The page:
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Sacrificing Growth to Tame Inflation | Morning Express 9/22/2022

Posted: Sept. 22, 2022, 9:14 a.m.

E-mini S&P (December) / NQ (December)

S&P, yesterday’s close: Settled at 3806.25, down 66.50

NQ, yesterday’s close: Settled at 11,710.00, down 212.25

Fundamentals: The Federal Reserve hiked rates by the expected 75bps, yesterday afternoon. If it was already discounted, why did risk-assets crumble into the close? The initial whipsaw lower was due to the committee’s economic expectations. They forecast a yearend Fed Funds Rate of 4.4%, up for on 3.4% in June, implying another 140bps worth of hikes could be in the cards, while lowering their growth forecast for 2022 to +0.2%, down from +1.7% in June. In fact, one member sees the economy shrinking this year. Ultimately, this strongly reiterates the Fed’s priority, to bring down inflation at all costs. The current CME FedWatch Tool has 125 bps through yearend at a 65.2% probability and 150bps at 3.4%, meaning the extra 25bps had not been discounted. As we moved into Fed Chair Powell’s press conference, risk-assets rebounded sharply. The S&P traded from a low of 3832.75 to a new session high of 3925.25, pinging a critical level of major three-star resistance. Although this was not Jackson Hole-Powell, and it rightfully wouldn’t be given the post FOMC meeting stage, he strived to hold his hawkish line. When answering the opening question, he said he will give a direct answer but first reminded the audience ‘the Fed will keep at it (hikes) until the job is done’. Throughout the press conference and Q&A, the market was on its toes waiting for a less hawkish or dovish slip from the Chair, but it never came. The largest takeaway may have been Powell saying, “the current rate is the very low end of the restrictive range.”

At the same time, it is arguable the Federal Reserve is still not being realistic enough to actually tame inflation. Shocking the market, per our discussion in yesterday’s Morning Express titled, 100bps: Shock and Awe, is necessary because given inflation is levitating in September, staying in line with expectations has not worked. By the end of 2023, the committee sees Unemployment Rate merely rising to 4.4%, with inflation cooling to 2.8%. We do not really disagree with this opinion, but for the policymaker to hold the opinion in and of itself can stoke inflation because it implies the forward-looking expectation of becoming less hawkish.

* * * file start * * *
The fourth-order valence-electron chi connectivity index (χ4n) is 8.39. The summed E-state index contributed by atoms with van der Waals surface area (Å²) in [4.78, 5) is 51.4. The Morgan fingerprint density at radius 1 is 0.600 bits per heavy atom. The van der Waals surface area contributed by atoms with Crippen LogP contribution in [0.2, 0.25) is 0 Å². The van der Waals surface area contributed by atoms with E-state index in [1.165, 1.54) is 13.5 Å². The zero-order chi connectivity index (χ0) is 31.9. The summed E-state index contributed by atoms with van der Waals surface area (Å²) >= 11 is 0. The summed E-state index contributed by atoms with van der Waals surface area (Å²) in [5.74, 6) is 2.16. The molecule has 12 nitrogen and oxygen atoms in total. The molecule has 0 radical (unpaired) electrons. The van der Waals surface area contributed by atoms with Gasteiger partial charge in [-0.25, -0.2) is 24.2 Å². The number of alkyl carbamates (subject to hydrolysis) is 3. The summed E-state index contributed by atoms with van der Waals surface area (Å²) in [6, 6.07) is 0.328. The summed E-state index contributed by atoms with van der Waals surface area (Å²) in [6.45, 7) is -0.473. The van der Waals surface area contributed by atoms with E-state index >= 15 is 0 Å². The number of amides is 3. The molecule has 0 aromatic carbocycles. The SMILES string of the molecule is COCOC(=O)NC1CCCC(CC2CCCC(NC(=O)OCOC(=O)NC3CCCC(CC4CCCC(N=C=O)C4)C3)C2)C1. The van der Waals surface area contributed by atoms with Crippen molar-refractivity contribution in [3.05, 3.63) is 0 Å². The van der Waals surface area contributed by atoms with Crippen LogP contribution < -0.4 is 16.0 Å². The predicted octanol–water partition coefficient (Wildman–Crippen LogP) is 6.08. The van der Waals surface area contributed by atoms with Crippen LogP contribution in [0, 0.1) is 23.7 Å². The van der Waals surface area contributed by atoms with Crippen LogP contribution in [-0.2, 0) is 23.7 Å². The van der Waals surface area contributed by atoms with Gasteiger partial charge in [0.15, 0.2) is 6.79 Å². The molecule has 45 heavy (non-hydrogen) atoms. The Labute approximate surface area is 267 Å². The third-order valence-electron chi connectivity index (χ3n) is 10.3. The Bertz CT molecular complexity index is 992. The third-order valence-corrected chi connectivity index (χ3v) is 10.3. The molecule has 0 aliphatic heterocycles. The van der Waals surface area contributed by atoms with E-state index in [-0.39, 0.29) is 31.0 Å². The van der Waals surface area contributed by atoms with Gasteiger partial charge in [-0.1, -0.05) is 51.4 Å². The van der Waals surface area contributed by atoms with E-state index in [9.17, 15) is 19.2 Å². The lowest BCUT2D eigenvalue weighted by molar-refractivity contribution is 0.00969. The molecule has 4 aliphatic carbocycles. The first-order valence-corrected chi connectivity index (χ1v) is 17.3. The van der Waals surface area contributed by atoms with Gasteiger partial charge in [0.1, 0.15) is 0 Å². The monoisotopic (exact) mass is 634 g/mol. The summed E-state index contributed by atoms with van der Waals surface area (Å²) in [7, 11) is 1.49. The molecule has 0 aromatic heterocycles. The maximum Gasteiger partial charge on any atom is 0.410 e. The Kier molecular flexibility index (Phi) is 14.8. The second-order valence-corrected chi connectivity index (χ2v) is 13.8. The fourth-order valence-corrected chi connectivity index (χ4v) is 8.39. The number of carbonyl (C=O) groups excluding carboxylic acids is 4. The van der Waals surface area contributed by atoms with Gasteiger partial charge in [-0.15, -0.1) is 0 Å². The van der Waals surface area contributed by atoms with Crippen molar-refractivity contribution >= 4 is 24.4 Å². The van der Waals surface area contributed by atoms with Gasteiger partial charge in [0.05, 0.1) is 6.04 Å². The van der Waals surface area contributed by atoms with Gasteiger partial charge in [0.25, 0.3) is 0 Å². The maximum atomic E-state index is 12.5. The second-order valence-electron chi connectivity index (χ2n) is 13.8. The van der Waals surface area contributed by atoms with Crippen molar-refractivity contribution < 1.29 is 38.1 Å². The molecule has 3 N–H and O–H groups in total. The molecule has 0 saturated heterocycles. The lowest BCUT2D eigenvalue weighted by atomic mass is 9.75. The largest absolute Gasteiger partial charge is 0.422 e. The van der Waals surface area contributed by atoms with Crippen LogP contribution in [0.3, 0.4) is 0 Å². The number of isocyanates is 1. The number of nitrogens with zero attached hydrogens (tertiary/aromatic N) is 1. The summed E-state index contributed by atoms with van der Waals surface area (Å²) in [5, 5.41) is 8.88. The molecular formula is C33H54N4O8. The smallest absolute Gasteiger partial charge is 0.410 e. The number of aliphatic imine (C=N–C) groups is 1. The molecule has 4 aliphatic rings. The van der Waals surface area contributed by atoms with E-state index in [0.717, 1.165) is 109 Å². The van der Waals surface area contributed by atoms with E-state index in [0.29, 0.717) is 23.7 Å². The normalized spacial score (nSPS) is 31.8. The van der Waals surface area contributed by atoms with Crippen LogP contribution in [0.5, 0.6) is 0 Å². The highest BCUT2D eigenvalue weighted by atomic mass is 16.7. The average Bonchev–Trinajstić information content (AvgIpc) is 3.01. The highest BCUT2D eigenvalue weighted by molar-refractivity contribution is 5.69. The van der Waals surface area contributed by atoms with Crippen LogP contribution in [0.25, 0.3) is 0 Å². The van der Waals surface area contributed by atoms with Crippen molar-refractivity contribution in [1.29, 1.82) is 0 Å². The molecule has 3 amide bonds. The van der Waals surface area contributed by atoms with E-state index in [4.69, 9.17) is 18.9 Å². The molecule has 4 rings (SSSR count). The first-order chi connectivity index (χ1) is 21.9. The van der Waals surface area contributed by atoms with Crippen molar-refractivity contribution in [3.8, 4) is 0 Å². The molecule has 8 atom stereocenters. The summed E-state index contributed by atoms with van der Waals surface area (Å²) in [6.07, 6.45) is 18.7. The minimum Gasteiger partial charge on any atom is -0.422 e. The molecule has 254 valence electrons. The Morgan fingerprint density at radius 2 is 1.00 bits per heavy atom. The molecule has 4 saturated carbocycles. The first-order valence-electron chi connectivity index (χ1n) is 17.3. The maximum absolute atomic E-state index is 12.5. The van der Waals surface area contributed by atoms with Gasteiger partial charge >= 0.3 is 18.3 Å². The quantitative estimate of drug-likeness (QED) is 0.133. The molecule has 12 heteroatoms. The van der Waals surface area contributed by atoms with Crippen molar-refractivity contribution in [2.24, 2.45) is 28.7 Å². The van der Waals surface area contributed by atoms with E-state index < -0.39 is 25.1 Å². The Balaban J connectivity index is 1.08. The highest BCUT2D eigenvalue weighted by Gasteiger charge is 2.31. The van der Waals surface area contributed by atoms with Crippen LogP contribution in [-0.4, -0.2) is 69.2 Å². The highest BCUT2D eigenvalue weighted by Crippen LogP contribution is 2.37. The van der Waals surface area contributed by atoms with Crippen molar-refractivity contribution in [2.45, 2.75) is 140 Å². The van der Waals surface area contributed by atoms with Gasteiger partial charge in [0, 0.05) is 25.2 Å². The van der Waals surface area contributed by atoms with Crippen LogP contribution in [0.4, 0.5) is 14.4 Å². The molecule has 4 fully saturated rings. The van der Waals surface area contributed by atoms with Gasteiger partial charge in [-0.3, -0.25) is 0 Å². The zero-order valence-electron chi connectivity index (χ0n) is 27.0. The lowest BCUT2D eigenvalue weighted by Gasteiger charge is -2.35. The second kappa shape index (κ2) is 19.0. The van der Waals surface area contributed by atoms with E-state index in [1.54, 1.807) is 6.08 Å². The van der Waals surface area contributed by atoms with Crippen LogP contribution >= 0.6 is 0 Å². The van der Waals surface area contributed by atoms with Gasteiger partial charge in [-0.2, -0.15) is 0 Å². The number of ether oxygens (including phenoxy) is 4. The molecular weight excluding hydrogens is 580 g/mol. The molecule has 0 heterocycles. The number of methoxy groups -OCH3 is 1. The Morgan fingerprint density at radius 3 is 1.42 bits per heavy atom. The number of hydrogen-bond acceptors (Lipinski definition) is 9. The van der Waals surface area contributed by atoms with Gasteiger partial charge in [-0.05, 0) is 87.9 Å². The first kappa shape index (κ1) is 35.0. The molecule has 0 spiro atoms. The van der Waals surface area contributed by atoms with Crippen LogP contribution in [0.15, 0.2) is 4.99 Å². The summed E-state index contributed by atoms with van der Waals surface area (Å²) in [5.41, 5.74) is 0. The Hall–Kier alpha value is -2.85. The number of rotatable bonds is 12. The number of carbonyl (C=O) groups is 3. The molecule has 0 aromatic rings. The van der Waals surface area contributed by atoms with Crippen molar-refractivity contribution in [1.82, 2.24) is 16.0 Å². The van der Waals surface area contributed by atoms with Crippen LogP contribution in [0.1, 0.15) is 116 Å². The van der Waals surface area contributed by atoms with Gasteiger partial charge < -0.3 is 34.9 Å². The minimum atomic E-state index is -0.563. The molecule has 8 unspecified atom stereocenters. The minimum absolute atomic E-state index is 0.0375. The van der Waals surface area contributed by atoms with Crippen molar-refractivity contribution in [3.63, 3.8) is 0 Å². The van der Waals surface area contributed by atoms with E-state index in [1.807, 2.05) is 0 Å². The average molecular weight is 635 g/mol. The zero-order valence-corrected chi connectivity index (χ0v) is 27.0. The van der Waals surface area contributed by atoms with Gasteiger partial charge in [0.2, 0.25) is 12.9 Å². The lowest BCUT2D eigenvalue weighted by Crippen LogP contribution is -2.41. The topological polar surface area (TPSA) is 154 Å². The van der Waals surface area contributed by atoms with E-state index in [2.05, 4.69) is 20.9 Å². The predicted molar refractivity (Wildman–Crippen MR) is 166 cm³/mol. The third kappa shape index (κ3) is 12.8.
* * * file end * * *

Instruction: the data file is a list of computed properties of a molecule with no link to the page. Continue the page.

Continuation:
Do not miss our daily Midday Market Minute, from yesterday.

I spoke with our Macro Analyst Jannis Meindl, who authors our Top Things to Watch this Week and can be found on our weekly Macro Corner podcast. He made a great point in saying the Fed is relying on the yield curve to do the talking. An inverted yield curve is a precursor to a recession. Yesterday, the 2s10s curve continued to invert and decisively broke below the historic -0.50bps floor, hitting -0.558% overnight and marking the worst inversion ever. However, it is important to note the 10-year still holds a premium of 25bps over the 3-month yield and though this fell 2% since its May peak, it has held a low of +0.119%. Still, we both agree that relying on the yield curve to do the talking creates a murky narrative, either signal steadfast vigilance until inflation has been tamed or risk getting trampled.

The volatility continues today after the Bank of Japan intervened to prop up the Yen for the first time since 1998. The bank did not make the maneuver at their policy announcement, but shortly after when the Yen continued to weaken. A rebound in the Yen has broadly deteriorated the U.S. Dollar’s post-FOMC gains against global currencies, helping to stabilize the risk-landscape ahead of the U.S. opening bell.

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NQ (December)

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Crude Oil (November)

Yesterday’s close: Settled at 82.94, down 1.00

Fundamentals: Crude Oil weathered much of the broad volatilities very well and did not set a new low on the week. Stoking a rebound are comments coming out of Russia this morning. It began with Russian official Medvedev saying the country is ready to defend its territories by all means, including nuclear. Into the onset of U.S. hours, reports that Russian production could fall to 490 million tonnes in 2023 brought added tailwinds. In 2021, Russia produced 534 tonnes with production falling to 450-475 million tonnes this year. However, there was a belief it could rebound next year. A weaker U.S. Dollar from the overnight highs is also seen as buoying Crude Oil from its big level of support.

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Gold (December) / Silver (December)

Gold, yesterday’s close:   Settled at 1675.7, up 4.6

Silver, yesterday’s closeSettled at 19.48, up 0.297

Fundamentals: Of all assets to enjoy an engineered rebound of the Japanese Yen, it is Gold and thus Silver at the forefront. Historically, Gold priced in U.S. Dollars tracks very closely to the Yen due to the currency and rate dynamics. There is also no doubt the bludgeoning the Yen has incurred this year has weighed on Gold. Will this reversal in the Yen hold? In other news, the Fed held a more hawkish line due to their rate hike expectations through yearend, per our discussion in the S&P/NQ section, and this has certainly weighed on the precious metals complex. There is a clear push and pull setting up to close out the week.

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Silver (December)

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